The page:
Roger pointed us to this Amstat news profile of statisticians including one on Francesca Dominici. Francesca has used her statistics skills to become a top environmental scientist. She had this advice for young [academic] statisticians: First, I would say find a good mentor in or outside the department. Prioritize, manage your time, and identify the projects you would like to lead. Focus the most productive time of day on those projects.
Just in case you forgot to renew your subscription to Amstat News, there’s a nice little profile of statisticians (including my good colleague Francesca Dominici) in the latest issue explaining how they ended up where they are. I remember a few years ago I was at a dinner for our MPH program and the director at the time, Ron Brookmeyer, told all the students to ask the faculty how they ended up in public health.
Liberal arts colleges are option that falls close to the 75% hard/25% soft option described by Rafa in his advice for folks on the job market. At these schools the teaching load may be even a little heavier than schools like Berkeley/Duke; the students will usually be exclusively undergraduates. Examples of this kind of place are Pomona College, Carleton College, Grinnell College, etc. The teaching load is the focus at places like this, but research plays an increasingly major role for academic faculty.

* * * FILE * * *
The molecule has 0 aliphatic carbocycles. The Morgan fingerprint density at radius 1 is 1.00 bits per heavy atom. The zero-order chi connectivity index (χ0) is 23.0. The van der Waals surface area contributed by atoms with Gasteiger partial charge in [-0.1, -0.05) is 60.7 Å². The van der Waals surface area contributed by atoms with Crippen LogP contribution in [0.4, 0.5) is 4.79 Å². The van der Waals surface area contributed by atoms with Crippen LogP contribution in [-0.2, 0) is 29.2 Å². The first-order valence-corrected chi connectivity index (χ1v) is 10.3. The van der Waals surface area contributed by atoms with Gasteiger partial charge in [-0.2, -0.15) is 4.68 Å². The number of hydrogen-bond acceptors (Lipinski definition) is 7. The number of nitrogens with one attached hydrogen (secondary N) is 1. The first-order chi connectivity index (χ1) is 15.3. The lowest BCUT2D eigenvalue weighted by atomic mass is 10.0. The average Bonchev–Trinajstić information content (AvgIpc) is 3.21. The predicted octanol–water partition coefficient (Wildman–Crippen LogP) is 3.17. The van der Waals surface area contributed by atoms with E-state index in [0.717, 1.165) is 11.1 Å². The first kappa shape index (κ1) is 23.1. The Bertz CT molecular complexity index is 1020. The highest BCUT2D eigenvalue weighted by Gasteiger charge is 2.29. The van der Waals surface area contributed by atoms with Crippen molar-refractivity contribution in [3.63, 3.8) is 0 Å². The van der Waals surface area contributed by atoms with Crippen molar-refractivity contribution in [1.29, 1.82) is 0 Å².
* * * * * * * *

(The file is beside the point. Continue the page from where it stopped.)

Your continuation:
Job hunting season is upon us. Openings are already being posted here, here, and here. So you should have your CV, research statement, and web page ready. I highly recommend having a web page. It doesn’t have to be fancy. Here, here, and here are some good ones ranging from simple to a bit over the top. Minimum requirements are a list of publications and a link to a CV. If you have written software, link to that as well.